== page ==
Inga with 7-Eleven   (Photo by Gary Harty)

Don’t Make Me More Cross

Don’t Make Me More Cross

by / / 38 posts

Brett’s recent post about Jensie brings up the dilemma of professional cycling for me. I admire many of cycling’s famous riders yet I don’t admire cheaters. Luckily for me I can fervently embrace opposable ideas within my consciousness and sleep well at night. Which also means I would have been one of those cheaters. I also see the tangled, messy, complicated history of professional cycling and embrace it but not too tightly. 

Edwig Van Hooydonk and Inga Thompson were two hugely talented racers who retired in their prime rather than dope. I wish I had the moral fortitude of either of them. Inga was the best American female road cyclist in her time and until recently, an important part of her story went untold.

Warning: If you are American this is guaranteed to piss you off. The upper level of the United States Cycling Federation was as compromised and immoral as the UCI of Hein Verbruggen’s day. The point of this rambling rant is to introduce people to this interview, so ignore the rest of this post, if you must and read it. 

When the experienced adults and coaches in the room are pushing youth toward doping, what chance does a young ambitious racer have? Inga rode for 7-Eleven seemingly as a one woman team. I remember watching the women’s races before the 7-Eleven dominated men’s races and there she was, beautiful, powerful, a long braid safely pinned to her jersey. Inga slayed all. She did have this to say about her experience with the men’s squad.

“My friend [name withdrawn], who was on those 7-Eleven men’s teams when I was on their women’s program -he has tons of doping stories from that time. I’m still surprised that no one has written a book specifically about the doping on that team – way before the whole U.S. Postal mess.”  

Yes please, I would read the hell out of that book. 

Let us not forget, every war that has ever been waged has been fought on the backs of eighteen year old young men. They will do anything. Doing up some crank to make sure your team wins that day’s criterium, that is not a problem. 

I have to always remind myself, the real cycling is each of us, riding for our own reasons: joy rides, deposits at the pain bank, Cogals, Keepers Tours or the occasional amateur race. I never had to make that ethical doping decision, thankfully.

Recent musing from the V-bunker were about a little espresso as good quality legal doping. In 2014 the pros are still enjoying a little legal pot belge of crushed up pain killers and caffeine to get them to the finish. This is legal?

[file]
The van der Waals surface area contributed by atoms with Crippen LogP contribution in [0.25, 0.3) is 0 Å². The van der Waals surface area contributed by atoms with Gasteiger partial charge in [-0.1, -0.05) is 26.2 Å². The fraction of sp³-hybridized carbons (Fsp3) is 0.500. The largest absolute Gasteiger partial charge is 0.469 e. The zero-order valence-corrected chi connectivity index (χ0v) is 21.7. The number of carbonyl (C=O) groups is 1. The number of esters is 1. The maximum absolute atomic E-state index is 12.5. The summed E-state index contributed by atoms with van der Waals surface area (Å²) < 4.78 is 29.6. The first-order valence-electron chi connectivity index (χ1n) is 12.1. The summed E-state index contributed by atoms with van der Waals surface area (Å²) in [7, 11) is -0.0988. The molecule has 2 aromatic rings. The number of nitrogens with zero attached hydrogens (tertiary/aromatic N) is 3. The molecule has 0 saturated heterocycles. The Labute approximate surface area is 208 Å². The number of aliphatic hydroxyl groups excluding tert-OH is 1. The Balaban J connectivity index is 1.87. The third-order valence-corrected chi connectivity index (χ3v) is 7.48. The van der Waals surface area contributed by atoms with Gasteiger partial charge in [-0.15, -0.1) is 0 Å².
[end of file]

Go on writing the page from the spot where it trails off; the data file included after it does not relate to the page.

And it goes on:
It is a common practice to use a mix of water, caffeine and pain killers. This can make you quite crazy, which is why I have never used it. I don’t want to, and it seems quite dangerous. -Mini Phinney.

Do I want to draw a line between these two stories? There are a few actually, the obvious one is between Davis Phinney, a long standing member of the 7-Eleven cycling team and his son Taylor Phinney, now racing for BMC. I’m fans of both of them and maybe I do need drugs to sleep well. Taylor is outspoken on his ambition to make cycling a cleaner sport. The second is Jim Ochowicz, the original 7-Eleven team manager and presently manager at BMC. Who is mixing up those bidons of caffeine and pain killers, Jim? 

A forthright book about 7-Eleven’s powerhouse days would shed some light on a lot of things. Bob Roll, get busy.

 

 

 

// Awesome American Women // Rantings from the V-Bunker

  1. Well put. I for example really (really) enjoy watching videos of the fellas in the late 90s/early 2000s fly up hills, even though I know in hindsight that they were as juiced as they come. Doesn’t mean I necessarily approve of doping. In fact, I tend to think that people caught cheating ought to be given a shot at reformation, then if they cheat again toss them out. Re: dirty managers remaining in the sport, it seems like the same principle should apply. Get popped for providing dopage to your riders? You don’t get to come back and manage another team.

    Did I miss the point at which Mini Phinney got upgraded from Minnie Phinney? Was that when he won the TT and subsequently got some cool scars? Has the hippie cut his hair yet?




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  2. From the interview…

    I didn’t need or want the recognition from the press or the public, now that I think about it. I had done it. I rode them off my wheel.

    When next I go into a dark place… I think I will remember this.




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  3. @DeKerr

    From the interview…

    I didn’t need or want the recognition from the press or the public, now that I think about it. I had done it. I rode them off my wheel.

    When next I go into a dark place… I think I will remember this.

    I’m thrilled to know that people like Jeannie Longo have been cheaters for decades and Inga was still able to put the hurt on them when they were in their prime. With the right coaching and team she arguably would have been the women’s version of Greg LeMond.